Respond to at least two of your peers’ posts. Utilize the course text, weekly lecture, and at least one other scholarly source. Remember to properly cite your sources. please place the name and number next to the response.
WednesdayAug 16 at 3:04pm
Manage Discussion Entry
The driving forces of unionization go back to the 1800s when businesses faced large expansions and employers began to disregard the care of their workers. According to Seaquist (2015), with business expansion and fierce competition in the workplace, lower wages and new work environment caused workers to feel unappreciated (p. 2.1). They sought better conditions and came to the idea of forming unions to work together and demand the pay and working conditions they deserved.
One of the first risks works in unions had to worry about was the legality of unionization. Employers wanted to charge their workers for conspiracy and courts needed to determine whether unions were a legal force and what rights workers truly had. After the case Commonwealth v. Pullis, which prohibited works from unionizing, workers thought it was too risky to try again, and so they did not until a later case ruled that unionization was legal. Although it was a failure the first time around, unionization took a big lift off in the late 1800s, where workers did what they would to demand better conditions like higher wages and shorter hours.
Another sacrifice made by workers throughout these unions is job security. A great example of this is The Great Railway Strike, where workers went on strike and employers decided to just hire all new workers. The workers on strike retaliated, and this ended in a mob that resulted in injuries, and there was nothing getting done. This was a good experience, though, because it led to the formation of organized groups to obtain the results they wanted. Seaquist (2015) states that “The uprising became known as “The Great Strike” and demonstrated the need for a cohesive organization if any goals were to be accomplished” (p. 2.2). From there, civilized groups like The Knights of Labor were created, and unions began to show success in their actions.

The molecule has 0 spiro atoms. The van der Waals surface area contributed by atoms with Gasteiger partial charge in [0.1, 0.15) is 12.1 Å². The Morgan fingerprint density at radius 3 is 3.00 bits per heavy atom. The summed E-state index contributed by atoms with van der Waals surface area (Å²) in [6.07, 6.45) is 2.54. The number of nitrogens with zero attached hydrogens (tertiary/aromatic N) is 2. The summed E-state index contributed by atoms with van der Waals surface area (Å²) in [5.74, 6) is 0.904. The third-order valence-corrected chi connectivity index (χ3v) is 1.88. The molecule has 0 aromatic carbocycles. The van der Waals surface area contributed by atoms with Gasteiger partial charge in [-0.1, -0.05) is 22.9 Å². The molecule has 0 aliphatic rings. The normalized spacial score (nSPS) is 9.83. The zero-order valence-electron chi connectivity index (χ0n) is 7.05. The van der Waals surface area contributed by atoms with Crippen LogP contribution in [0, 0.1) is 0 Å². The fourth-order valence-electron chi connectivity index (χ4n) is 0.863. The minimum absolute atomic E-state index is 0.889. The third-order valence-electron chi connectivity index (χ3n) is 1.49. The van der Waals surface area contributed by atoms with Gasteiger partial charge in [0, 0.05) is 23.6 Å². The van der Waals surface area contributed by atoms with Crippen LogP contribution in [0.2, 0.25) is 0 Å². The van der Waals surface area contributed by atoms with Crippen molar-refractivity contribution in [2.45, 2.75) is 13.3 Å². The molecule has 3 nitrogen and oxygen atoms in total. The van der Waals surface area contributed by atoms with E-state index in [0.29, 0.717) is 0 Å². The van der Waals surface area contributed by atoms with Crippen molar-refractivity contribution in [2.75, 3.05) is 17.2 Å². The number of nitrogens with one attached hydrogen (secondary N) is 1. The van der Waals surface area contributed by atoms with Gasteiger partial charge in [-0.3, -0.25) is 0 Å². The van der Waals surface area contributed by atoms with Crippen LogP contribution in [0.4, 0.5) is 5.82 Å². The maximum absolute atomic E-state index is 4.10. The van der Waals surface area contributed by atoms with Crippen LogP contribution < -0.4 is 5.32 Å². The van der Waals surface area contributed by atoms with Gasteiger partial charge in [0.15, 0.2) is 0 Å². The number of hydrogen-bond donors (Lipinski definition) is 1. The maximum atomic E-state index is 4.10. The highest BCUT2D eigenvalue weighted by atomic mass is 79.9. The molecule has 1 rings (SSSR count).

I would say these sacrifices were worth the effort because, in the end, working conditions began to improve for workers. Although workers had to endure violence and challenges in their demands, these unions brought the labor movement to where it needed to be for the government to finally make important changes.
Seaquist, G. (2015). Employee and labor relations: A practical guide. San Diego: Bridgepoint Education.
#4 Erick Martinez
ThursdayAug 17 at 9:09pm
Manage Discussion Entry
What were the driving forces that led people to sacrifice so much to form unions? Was it worth it? What benefits were derived? What sacrifices were made?
The forces that led to unions as mentioned by Seaquist (2015), “Historically, labor unions first formed when employees became tired of suffering brutal working conditions that featured few rules governing the number of hours worked, safety of conditions, or fair pay” (sec 1.2).The conditions in which employees had to endure was horrible and most of all unsafe. Unions helped with workplace conditions and with wages. Yes, it was worth it as it made the working conditions better as well as improved the wages. According to Seaquist (2015), “Dissatisfaction with working conditions combined with management’s refusal to deal with complaints is one of the most powerful and motivating reasons workers feel the need to unionize” (sec 1.3). Some of the benefits included protected rights as an employee and a representative that will fight on your behalf. There were sacrifices made by employees that included job loss. The companies did not care and found other employees to replace them with. An example of this would be the “Great Railway Strike of 1877” in which employees went on strike only to be replaced by other workers. Seaquist (2015) described the great strike as, “demonstrated the need for a cohesive organization if any goals were to be accomplished” (sec 2.2). So even though many people lost their jobs the strike set an example.
Seaquist, G. (2015). Employee and labor relations: A practical guide. San Diego: Bridgepoint Education
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